The greatest food debate in Jewish cuisine and possibly the greatest Jewish debate of all time (though that’s debatable) is whether the passover matzoh balls should be sinkers or floaters. My family traditionally always served both kinds, each grandma at the table making up a batch that her mishpacha would most enjoy.
My mother-in-law who had served rock hard, you-need-a-fork-and-knife-to-eat-them, sinkers before me has now also switched to a combination of sinkers and floaters. Goodbye, conflict.
There is a less documented though equally pervasive debate surrounding the Thanksgiving sweet potato casserole. Some like their casserole topped with marshmallows, while others (myself included in this second camp) prefer a sugary nut topping. Who needs white mush when you have sweet orange mush? What you need is crunch!
My all time favorite sweet potato casserole is the one my mother-in-law makes. I like it hot or cold and with a fork, a spoon, or hands. The recipe is at the bottom of this post.
The truth is, I like sweet potatoes in all formats. I like them so much that my brother even mentioned them in his wedding toast to me.
I’ve been plotting to make a sweet potato cupcake for months. This month was the time. Garrett of Vanilla Garlic and Chockylit of Cupcake Bakeshop are hosting a cupcake roundup with the theme of a classic dish redefined. I decided to model my cupcake after the sweet potato casserole.
I wanted to impart some of my favorite casserole flavors into the cupcake (brown sugar and maple syrup). I opted for the sweet potato flavor in the cake, a maple mascarpone filling, and a brown sugar frosting.
The results? This cupcake was light and fluffy (I had to point this out for those who didn’t like my last two super dense ones) and tasted like Fall in a cupcake wrapper. I would not hesitate to serve this to my family at Thanksgiving dinner or any other day for that matter.
I got the cake recipe from a Cupcake Bakeshop recipe for pumpkin cupcakes (reposted below). She got the recipe from Martha Stewart. I simply replaced the pumpkin with mashed sweet potato. I went the lazy route and got my sweet potato from a can. However, I’m sure you could make your own.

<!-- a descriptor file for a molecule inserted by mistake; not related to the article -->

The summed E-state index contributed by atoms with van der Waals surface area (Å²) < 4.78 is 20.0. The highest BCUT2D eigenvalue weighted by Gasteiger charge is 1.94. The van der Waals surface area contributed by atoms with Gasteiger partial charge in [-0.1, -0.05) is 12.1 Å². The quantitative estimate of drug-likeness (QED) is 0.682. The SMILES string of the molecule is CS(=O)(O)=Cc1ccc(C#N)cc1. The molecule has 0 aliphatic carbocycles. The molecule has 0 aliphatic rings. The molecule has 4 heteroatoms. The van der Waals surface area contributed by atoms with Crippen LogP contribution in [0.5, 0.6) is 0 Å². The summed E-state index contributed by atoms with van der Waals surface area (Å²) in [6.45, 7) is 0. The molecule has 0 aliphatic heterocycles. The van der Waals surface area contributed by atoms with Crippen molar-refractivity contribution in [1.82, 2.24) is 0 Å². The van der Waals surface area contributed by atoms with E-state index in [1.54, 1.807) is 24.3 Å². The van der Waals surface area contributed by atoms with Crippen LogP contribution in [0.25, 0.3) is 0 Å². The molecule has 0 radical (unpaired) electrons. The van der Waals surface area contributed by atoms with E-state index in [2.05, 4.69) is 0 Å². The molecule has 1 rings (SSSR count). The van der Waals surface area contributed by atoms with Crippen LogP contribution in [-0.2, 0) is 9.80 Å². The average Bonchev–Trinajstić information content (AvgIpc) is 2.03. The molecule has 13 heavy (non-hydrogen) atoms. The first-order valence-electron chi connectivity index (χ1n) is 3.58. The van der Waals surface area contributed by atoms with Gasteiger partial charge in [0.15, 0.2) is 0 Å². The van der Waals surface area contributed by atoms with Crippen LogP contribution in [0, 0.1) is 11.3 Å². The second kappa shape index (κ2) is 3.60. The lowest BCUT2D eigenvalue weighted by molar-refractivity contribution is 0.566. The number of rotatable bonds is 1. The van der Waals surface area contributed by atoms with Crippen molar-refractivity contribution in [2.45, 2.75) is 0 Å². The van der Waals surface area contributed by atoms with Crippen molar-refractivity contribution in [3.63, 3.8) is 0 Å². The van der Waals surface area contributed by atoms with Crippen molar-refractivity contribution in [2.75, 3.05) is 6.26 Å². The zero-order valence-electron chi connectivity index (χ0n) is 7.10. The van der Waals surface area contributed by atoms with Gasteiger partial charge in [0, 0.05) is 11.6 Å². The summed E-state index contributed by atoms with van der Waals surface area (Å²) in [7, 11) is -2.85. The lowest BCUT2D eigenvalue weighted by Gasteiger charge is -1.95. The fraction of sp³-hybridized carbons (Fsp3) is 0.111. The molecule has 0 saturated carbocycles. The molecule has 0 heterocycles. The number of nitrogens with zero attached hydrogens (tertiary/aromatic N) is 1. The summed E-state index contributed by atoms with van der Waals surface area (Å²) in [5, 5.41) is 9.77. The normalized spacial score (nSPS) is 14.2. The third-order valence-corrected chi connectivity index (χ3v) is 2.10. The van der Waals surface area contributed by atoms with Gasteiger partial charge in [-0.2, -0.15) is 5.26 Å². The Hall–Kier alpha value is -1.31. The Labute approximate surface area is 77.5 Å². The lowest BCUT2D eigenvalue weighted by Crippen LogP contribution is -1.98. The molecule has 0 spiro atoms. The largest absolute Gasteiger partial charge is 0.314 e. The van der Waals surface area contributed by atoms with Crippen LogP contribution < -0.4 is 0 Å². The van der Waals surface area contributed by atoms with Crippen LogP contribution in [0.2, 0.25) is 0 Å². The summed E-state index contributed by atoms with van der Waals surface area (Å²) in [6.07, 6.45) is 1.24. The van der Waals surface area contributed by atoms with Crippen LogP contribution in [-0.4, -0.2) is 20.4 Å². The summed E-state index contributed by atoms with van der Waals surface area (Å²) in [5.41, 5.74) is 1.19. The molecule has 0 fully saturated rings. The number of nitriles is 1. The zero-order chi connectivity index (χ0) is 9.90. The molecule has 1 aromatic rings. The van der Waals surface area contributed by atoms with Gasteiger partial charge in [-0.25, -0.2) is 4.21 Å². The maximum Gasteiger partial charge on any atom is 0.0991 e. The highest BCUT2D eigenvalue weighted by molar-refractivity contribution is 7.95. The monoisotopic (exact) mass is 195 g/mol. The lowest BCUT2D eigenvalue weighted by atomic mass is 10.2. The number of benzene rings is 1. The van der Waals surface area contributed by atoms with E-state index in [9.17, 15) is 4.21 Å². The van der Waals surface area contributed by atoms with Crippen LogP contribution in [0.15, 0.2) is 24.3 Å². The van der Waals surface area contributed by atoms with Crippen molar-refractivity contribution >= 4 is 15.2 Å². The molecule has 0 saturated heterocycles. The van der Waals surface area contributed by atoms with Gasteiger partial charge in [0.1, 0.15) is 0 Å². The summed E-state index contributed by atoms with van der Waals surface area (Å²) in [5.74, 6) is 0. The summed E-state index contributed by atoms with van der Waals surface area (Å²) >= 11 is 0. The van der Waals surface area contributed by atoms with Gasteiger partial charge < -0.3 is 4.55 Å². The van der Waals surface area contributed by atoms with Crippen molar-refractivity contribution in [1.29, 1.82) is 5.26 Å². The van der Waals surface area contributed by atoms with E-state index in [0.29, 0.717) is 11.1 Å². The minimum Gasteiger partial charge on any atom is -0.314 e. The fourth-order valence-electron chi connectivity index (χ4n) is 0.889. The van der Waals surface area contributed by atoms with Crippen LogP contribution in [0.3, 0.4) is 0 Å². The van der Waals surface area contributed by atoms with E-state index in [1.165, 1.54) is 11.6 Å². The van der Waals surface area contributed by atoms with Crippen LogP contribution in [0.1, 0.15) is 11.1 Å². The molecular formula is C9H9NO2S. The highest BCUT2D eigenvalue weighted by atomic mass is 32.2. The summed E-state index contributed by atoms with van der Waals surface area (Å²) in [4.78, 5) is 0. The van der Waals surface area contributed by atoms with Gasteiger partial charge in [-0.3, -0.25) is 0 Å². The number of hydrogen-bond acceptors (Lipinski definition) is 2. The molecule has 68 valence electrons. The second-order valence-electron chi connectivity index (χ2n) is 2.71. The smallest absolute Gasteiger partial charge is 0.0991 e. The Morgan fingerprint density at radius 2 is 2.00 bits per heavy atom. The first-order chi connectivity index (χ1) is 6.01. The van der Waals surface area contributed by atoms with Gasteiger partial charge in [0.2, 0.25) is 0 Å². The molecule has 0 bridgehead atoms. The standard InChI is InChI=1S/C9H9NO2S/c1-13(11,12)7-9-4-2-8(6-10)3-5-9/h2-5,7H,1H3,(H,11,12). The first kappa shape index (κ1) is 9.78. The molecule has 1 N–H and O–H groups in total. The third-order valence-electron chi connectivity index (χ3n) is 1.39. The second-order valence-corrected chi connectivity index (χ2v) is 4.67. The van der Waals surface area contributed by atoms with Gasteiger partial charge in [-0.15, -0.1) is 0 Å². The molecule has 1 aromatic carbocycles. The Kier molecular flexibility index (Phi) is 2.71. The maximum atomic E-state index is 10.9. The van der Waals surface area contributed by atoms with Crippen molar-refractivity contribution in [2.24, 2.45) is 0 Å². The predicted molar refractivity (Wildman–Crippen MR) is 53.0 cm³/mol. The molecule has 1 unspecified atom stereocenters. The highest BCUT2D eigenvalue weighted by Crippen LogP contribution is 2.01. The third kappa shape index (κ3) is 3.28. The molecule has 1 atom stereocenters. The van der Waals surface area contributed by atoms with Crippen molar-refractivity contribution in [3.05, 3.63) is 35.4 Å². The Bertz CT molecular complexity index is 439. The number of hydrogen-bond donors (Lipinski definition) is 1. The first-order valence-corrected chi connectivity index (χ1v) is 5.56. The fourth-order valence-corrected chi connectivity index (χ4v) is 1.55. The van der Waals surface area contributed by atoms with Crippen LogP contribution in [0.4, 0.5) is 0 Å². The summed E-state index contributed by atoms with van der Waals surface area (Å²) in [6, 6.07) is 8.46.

For the filling, I simply whipped together 8 oz of mascarpone cheese with 2 T of pure maple syrup. When the cupcakes were done baking, I stuck the pastry bag right into the center of the cupcake and squirted some filling in. This, BTW, is much easier than the cone method (cutting out a cone, putting the filling in, and replacing the top) and it’s more sexy, too. However, it does not work well with dense cupcakes.
I used another one of Chockylit’s top-notch recipes for the frosting (reposted below). She used a caramel frosting on her “Peanut Butter-Banana Chocolate Cupcakes with Caramel Glaze and a Caramelized Banana Disk.” I’ve had these cupcakes before at a friend’s house minus the peanut butter, since I’m not a fan, and they were awesome! My favorite part though was the caramel frosting. This was the perfect cupcake for me to try it out on.
What’s On Top?
To please both the marshmallow and the nut camps and because I can’t use nuts at the wedding, I made some cupcakes with toasted mini marshmallows (any excuse to use my culinary torch!) and some with candied walnuts.
Nancy’s Sweet Potato Casserole Recipe
For those astute readers among you, you may note that Nancy’s casserole does not contain any maple syrup, my cupcake filling flavor. Many sweet potato casseroles do, including this recipe from a fellow St. Louis blogger.
I’m done justifying my use of maple now. Does maple ever really need justification anyway?
Some final words on sweet potato casseroles: My Texas friend, and fellow sweet potato casserole fanatic, makes an outstanding one which uses Bourbon. A sweet potato and bourbon cupcake would also be sensational. I’m adding it to the lengthy to-bake list in my mind.